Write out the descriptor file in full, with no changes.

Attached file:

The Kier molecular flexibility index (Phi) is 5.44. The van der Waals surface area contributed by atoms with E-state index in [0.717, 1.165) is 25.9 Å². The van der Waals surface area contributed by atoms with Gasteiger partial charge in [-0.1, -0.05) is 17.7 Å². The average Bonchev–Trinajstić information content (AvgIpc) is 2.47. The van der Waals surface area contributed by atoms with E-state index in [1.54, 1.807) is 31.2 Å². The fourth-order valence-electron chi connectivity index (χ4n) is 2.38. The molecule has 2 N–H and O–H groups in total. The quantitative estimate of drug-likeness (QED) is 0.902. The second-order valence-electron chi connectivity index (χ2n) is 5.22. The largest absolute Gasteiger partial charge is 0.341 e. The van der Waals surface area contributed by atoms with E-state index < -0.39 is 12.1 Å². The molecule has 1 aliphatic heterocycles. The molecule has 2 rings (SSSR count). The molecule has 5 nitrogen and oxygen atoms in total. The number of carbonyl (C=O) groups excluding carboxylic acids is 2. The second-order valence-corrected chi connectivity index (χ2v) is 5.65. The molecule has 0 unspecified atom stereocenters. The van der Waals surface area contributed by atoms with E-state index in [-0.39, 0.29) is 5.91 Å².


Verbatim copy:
The Kier molecular flexibility index (Phi) is 5.44. The van der Waals surface area contributed by atoms with E-state index in [0.717, 1.165) is 25.9 Å². The van der Waals surface area contributed by atoms with Gasteiger partial charge in [-0.1, -0.05) is 17.7 Å². The average Bonchev–Trinajstić information content (AvgIpc) is 2.47. The van der Waals surface area contributed by atoms with E-state index in [1.54, 1.807) is 31.2 Å². The fourth-order valence-electron chi connectivity index (χ4n) is 2.38. The molecule has 2 N–H and O–H groups in total. The quantitative estimate of drug-likeness (QED) is 0.902. The second-order valence-electron chi connectivity index (χ2n) is 5.22. The largest absolute Gasteiger partial charge is 0.341 e. The van der Waals surface area contributed by atoms with E-state index < -0.39 is 12.1 Å². The molecule has 1 aliphatic heterocycles. The molecule has 2 rings (SSSR count). The molecule has 5 nitrogen and oxygen atoms in total. The number of carbonyl (C=O) groups excluding carboxylic acids is 2. The second-order valence-corrected chi connectivity index (χ2v) is 5.65. The molecule has 0 unspecified atom stereocenters. The van der Waals surface area contributed by atoms with E-state index in [-0.39, 0.29) is 5.91 Å².